multiplied by the distance through which it moves in one complete turn
is equal to the weight lifted times the distance through which it is
lifted in the same time. In one complete turn the end of the handle
describes a circle of circumference 2R. This is the
distance through which the force F is exerted.
Therefore from the rule above
Suppose R equals 18 in., P equals 1/8 in. and the weight
to be lifted equals 100,000 lb., then the force required at F
is then 110 lb. This means that, neglecting friction, 110 lb. at
F will raise 100,000 lb. at W, but the weight lifted
moves much slower than the force applied at F.
A gear, or toothed wheel, when in operation, may actually be
considered as a lever with the additional feature that it can be rotated
continuously, instead of rocking back and forth through a short
distance. One of the basic relationships for a gear is the number
of teeth, the diameter, and the rotary velocity of gears. Figure 2-5 shows the ends of two shafts A and B
connected by 2 gears of 24 and 48 teeth respectively. Notice that the
larger gear will make only one-half turn while the smaller makes a
complete turn. That is, the ratio of speeds (velocity ratio) of the
large to the smaller is as 1 to 2.
Figure 2-5 Gears
The gear that is closer to the source of power is called the
driver, and the gear that receives power from the driver is
called the driven gear.
A gear train may have several drivers and several driven gears.
Figure 2-6 Gear train
When gear A turns once clockwise, gear B turns 4 times
counter-clockwise and gear C turns once clockwise. Hence gear B does
not change the speed of C from what it would have been if geared
directly to gear A, but it changes its direction from counterclockwise
The velocity ratio of the first and last gears in a train of simple gears
dose not changed by putting any number of gears between them.
Figure 2-7 shows compound gears in which
two gears are on the middle shaft. Gears B and D rotate at the same
speed since they are keyed (fixed) to the same shaft. The number of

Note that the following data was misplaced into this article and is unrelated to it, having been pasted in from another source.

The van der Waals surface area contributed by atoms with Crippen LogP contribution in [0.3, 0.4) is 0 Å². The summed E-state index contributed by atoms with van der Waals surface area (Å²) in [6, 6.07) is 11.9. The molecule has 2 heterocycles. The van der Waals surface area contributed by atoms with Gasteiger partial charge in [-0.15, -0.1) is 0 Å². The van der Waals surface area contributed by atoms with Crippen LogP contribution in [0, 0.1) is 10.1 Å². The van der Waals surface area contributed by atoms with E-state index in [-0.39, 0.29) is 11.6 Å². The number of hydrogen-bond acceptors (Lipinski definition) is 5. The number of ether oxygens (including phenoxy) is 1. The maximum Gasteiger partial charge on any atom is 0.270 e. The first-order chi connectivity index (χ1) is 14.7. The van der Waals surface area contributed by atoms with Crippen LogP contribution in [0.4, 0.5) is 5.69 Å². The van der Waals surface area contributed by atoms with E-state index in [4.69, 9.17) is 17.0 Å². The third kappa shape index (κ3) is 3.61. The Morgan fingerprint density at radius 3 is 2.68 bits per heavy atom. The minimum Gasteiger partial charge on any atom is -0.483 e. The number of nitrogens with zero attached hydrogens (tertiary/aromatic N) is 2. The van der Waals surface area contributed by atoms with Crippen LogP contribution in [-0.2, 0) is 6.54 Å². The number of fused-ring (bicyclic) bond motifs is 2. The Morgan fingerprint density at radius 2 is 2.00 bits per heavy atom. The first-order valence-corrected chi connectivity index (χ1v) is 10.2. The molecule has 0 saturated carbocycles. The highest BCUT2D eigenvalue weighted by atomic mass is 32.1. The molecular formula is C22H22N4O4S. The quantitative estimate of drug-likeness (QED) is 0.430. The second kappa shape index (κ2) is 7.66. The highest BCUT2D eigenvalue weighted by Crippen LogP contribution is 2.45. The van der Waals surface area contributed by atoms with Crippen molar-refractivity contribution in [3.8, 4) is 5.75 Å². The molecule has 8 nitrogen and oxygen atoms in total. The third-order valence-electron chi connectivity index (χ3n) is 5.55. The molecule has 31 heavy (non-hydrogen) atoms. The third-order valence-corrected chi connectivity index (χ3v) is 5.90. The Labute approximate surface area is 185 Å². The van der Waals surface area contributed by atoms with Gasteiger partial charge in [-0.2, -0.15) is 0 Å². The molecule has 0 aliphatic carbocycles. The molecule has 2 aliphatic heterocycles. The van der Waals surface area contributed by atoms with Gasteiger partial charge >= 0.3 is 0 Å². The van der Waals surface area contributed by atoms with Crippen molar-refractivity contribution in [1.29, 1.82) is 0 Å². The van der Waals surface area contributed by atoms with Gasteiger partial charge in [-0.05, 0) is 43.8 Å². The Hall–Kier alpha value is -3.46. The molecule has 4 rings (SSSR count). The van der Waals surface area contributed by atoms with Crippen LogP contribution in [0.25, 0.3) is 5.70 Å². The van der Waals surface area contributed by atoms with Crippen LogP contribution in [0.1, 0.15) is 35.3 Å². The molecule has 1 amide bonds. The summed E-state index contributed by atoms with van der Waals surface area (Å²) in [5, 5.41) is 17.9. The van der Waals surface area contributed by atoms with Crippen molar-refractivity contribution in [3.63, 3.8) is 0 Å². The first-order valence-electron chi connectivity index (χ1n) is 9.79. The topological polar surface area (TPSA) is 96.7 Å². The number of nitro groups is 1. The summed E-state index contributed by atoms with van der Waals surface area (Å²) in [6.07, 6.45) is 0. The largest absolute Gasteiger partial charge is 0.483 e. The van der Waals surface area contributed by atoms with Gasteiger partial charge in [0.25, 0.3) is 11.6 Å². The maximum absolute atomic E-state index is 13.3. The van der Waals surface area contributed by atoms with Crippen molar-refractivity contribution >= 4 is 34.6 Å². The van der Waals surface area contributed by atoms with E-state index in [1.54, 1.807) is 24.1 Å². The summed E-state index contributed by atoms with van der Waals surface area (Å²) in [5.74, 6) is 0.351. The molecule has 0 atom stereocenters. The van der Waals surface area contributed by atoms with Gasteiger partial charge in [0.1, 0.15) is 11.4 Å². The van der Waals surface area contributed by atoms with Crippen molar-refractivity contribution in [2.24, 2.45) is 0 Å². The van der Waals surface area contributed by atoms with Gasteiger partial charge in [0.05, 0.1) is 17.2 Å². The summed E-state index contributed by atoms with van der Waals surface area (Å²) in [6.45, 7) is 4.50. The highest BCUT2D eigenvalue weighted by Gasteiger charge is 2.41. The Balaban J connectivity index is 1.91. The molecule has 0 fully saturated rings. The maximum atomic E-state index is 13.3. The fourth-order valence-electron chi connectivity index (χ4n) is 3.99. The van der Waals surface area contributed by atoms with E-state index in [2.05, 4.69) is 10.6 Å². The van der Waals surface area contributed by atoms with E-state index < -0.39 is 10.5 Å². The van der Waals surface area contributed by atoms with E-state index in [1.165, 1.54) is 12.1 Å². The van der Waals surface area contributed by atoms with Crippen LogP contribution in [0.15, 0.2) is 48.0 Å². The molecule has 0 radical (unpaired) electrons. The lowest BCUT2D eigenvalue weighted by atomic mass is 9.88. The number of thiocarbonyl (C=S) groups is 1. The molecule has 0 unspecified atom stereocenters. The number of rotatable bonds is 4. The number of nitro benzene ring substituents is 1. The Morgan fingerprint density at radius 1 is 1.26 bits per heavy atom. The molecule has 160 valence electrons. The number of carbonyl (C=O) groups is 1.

teeth on each gear is given in the figure. Given these numbers, if
gear A rotates at 100 r.p.m. clockwise, gear B turns 400
r.p.m. (rotations per minute) counterclockwise and gear C turns 1200
Figure 2-7 Compound gears
It is important when working with gears to know what number of teeth
the gears should have so that they can mesh properly in a gear train.
The size of the teeth for connecting gears must be match properly.
Belts and pulleys are an important part of
most machines. Pulleys are nothing but gears without
teeth and instead of running together directly they are made to drive
one another by cords, ropes, cables, or belting of some kinds.
As with gears, the velocities of pulleys are inversely proportional to
Figure 2-8 Belts and pulleys
Pulleys can also be arranged as a block and tackle.
In working out the problems on levers, belts and
pulleys, inclined planes and so forth, we have not taken
account of friction or other sources of energy loss. In other words,
we have supposed them to be perfect, when in fact they are not. To
measure the performance of a machine, we often find its
efficiency, which is defined as
Complete Table of Contents
- = the efficiency
of a machine,
- Win = the input work to a machine, and
- Wout = the output work of a machine.
- 1 Introduction to Mechanisms
- 2 Mechanisms and Simple Machines
- 2.1 The Inclined Plane
- 2.1.1 Screw Jack
- 2.2 Gears
- 2.2.1 Gear Trains
- 2.2.2 Gear Ratios
- 2.3 Belts and Pulleys
- 2.4 Lever
- 2.5 Lever
- 2.6 Wedge
- 2.7 Efficiency of Machines
- 3 More on Machines and Mechanisms
- 4 Basic Kinematics of Constrained Rigid Bodies
- 5 Planar Linkages
- 6 Cams
- 7 Gears
- 8 Other Mechanisms